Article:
A virtual tie for Clinton, Trump

Hillary Clinton and Donald Trump will meet Monday night for their first debate in a virtual dead heat in the race for the White House, according to a new Washington Post-ABC News poll, with the Democratic nominee’s August advantage erased after recent difficulties and the GOP nominee still facing doubts about his qualifications and temperament.

Likely voters split 46 percent for Clinton vs. 44 percent for Trump, with Libertarian Party nominee Gary Johnson at 5 percent and Green Party nominee Jill Stein at 1 percent. Among registered voters, Clinton and Trump are tied at 41 percent, with Johnson at 7 percent and Stein at 2 percent.

In a two-way matchup between the major-party nominees, Clinton tops Trump by 49 percent to 47 percent among likely voters, and the two are tied at 46 percent among all registered voters. Clinton’s two-point edge among likely voters, in both the four-way and two-way ballot tests, is within the survey’s 4.5 percentage-point margin of sampling error.

The findings underscore how much the presidential contest has tightened in recent weeks, after Clinton emerged from the two national conventions with a clear lead and with Trump on the defensive. In early September, Clinton led Trump by five points among likely voters. In early August, she led by eight points.

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As Clinton has run into turbulence, Trump has worked to present himself as a more disciplined candidate in an effort to attract more support from voters who traditionally have supported Republican nominees.

Some other national polls currently show Clinton with a slightly larger lead, but on balance, the pre-debate survey averages show the margin in the race in low single digits. The tightened race is a reminder of how much will be at stake Monday night at Hofstra University when the two meet at 9 p.m. before what could be one of the largest television audiences ever for a presidential debate.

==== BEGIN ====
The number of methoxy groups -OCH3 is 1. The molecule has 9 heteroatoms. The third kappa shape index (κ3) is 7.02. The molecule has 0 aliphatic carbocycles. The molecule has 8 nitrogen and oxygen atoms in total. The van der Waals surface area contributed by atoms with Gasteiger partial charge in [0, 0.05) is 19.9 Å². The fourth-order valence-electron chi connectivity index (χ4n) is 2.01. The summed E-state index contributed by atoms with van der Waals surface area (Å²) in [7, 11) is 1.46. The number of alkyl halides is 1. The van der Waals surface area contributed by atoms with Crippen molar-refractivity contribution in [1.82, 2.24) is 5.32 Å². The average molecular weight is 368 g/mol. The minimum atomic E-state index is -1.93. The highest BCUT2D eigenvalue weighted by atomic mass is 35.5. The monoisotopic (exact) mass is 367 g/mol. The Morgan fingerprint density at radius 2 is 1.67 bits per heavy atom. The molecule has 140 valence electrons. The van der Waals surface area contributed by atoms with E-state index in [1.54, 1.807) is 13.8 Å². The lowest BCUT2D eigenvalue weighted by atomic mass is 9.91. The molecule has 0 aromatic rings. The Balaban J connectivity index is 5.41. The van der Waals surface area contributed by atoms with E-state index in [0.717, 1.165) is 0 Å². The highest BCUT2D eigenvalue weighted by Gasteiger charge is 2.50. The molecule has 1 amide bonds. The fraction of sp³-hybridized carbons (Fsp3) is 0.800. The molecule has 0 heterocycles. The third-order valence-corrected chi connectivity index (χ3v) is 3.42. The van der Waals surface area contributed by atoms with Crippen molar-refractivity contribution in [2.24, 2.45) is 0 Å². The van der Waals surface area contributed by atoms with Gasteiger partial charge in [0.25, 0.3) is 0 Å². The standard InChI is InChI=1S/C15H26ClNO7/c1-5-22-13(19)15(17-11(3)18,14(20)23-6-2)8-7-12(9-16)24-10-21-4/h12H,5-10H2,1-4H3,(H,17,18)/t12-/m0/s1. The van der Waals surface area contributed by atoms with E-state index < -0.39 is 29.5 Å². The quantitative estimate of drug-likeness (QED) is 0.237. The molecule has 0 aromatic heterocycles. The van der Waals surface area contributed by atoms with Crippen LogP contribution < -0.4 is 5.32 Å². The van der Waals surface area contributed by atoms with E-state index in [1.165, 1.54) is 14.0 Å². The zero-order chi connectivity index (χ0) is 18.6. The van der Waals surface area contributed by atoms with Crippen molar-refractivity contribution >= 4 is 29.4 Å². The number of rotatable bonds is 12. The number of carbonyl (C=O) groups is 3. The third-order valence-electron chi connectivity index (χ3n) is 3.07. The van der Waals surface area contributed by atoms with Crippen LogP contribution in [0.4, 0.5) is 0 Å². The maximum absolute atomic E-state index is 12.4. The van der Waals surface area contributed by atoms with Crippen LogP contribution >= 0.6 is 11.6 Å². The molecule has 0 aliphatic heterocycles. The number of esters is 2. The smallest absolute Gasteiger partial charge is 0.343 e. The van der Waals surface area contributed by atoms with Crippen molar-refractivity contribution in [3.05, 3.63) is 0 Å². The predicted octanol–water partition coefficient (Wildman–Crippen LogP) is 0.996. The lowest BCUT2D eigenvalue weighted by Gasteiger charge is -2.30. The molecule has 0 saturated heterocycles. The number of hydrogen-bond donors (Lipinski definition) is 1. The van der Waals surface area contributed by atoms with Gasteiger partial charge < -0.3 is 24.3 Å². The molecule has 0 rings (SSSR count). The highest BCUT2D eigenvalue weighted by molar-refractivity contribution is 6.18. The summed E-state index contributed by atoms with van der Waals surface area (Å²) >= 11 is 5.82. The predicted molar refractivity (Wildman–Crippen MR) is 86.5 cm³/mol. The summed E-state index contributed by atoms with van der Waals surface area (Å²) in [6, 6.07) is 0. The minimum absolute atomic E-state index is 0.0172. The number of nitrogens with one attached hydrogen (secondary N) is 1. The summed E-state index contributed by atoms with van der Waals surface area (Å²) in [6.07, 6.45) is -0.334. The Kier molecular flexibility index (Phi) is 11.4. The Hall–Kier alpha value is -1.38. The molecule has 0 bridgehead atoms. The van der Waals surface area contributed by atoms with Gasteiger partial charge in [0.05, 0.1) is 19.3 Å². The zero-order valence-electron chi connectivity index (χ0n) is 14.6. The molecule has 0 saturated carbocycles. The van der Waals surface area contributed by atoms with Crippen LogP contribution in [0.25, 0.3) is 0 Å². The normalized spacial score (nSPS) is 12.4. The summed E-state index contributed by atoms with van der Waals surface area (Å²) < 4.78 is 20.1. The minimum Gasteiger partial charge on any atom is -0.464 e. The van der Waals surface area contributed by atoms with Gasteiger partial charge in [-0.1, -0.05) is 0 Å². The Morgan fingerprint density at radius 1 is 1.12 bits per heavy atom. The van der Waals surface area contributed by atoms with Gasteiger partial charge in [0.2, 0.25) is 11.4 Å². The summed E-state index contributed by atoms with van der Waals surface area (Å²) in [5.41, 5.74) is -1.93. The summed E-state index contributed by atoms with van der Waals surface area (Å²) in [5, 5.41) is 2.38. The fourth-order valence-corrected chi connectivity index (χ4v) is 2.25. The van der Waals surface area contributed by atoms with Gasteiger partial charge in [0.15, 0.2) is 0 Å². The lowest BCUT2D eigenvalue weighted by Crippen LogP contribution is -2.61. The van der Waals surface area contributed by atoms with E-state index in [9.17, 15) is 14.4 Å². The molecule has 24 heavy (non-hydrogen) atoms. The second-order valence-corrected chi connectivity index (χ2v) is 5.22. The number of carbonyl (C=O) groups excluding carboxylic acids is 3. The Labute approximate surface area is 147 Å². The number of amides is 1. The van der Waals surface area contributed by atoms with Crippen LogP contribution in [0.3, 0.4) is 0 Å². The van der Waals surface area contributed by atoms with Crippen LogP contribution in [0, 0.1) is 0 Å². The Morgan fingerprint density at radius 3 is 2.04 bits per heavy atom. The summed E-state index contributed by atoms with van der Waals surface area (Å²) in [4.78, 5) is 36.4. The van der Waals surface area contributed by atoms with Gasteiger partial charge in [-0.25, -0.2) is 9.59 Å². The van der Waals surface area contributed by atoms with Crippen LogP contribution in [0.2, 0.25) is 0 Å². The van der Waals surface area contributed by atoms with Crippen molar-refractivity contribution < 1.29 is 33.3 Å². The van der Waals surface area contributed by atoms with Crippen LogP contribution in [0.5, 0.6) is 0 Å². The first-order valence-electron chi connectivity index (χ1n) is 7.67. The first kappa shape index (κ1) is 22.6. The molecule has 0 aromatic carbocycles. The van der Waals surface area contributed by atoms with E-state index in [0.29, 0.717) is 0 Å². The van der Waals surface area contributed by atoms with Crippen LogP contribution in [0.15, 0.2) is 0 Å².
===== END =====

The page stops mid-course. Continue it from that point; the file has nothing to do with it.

Eight in 10 voters say they plan to watch Monday’s debate, and 44 percent expect Clinton to win vs. 34 percent expecting Trump to come out ahead. Expectations for Clinton are lower than they were for President Barack Obama against Mitt Romney ahead of the 2012 debates, when 56 percent thought Obama would prevail vs. 29 percent for Romney. Although 17 percent of registered voters say the debate could change their minds, only 6 percent say there is a good chance of that occurring.

Most Americans say they are following the campaign diligently, but a higher percentage of Trump supporters appear to be paying close attention than Clinton backers. Also, more Clinton backers say they are not registered to vote, which adds to pressure on her team to get them registered and to the polls.

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Another potentially worrying sign for Clinton is that she is getting a smaller share of voters who supported Obama in 2012 than Trump is getting among those who backed Romney.

Obama’s approval rating continues to be a potential boost for Clinton, however. His current approval among all adults is 55 percent, dipping from a high of 58 percent two weeks ago. But Clinton is facing a greater challenge reuniting Obama’s winning coalition. Roughly 8 in 10 likely voters who supported him in 2012 currently back Clinton today, while Trump wins 9 in 10 of those who supported Mitt Romney.

The race between Clinton and Trump continues to be defined along lines of gender, race and education. Men and women are mirror opposites in their preferences, with 54 percent of men backing Trump and 55 percent of women supporting Clinton. The racial gap is far larger. White voters back Trump by 53 percent to 37 percent; nonwhite voters back Clinton by 69 percent to 19 percent.

But educational attainment among white voters continues to be the critical indicator. Trump leads Clinton by more than 4 to 1 among white men without college degrees, and by a smaller ratio among white women without college degrees and among college-educated white men. Clinton leads Trump by 57 percent to 32 percent among college-educated white women.

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Trump’s support among white men has increased, and one key to his possible success will be maximizing that support, among college-educated and non-college-educated white men alike, while making appeals to college-educated white women.

Both candidates continue to be viewed negatively by the voters. Currently, 39 percent of registered voters have a favorable impression of Clinton, while 57 percent have an unfavorable impression. For Trump, the results are comparable: 38 percent see him positively, 57 percent negatively. That unfavorability number, however, is five points lower than it was just before the two parties’ national conventions in July.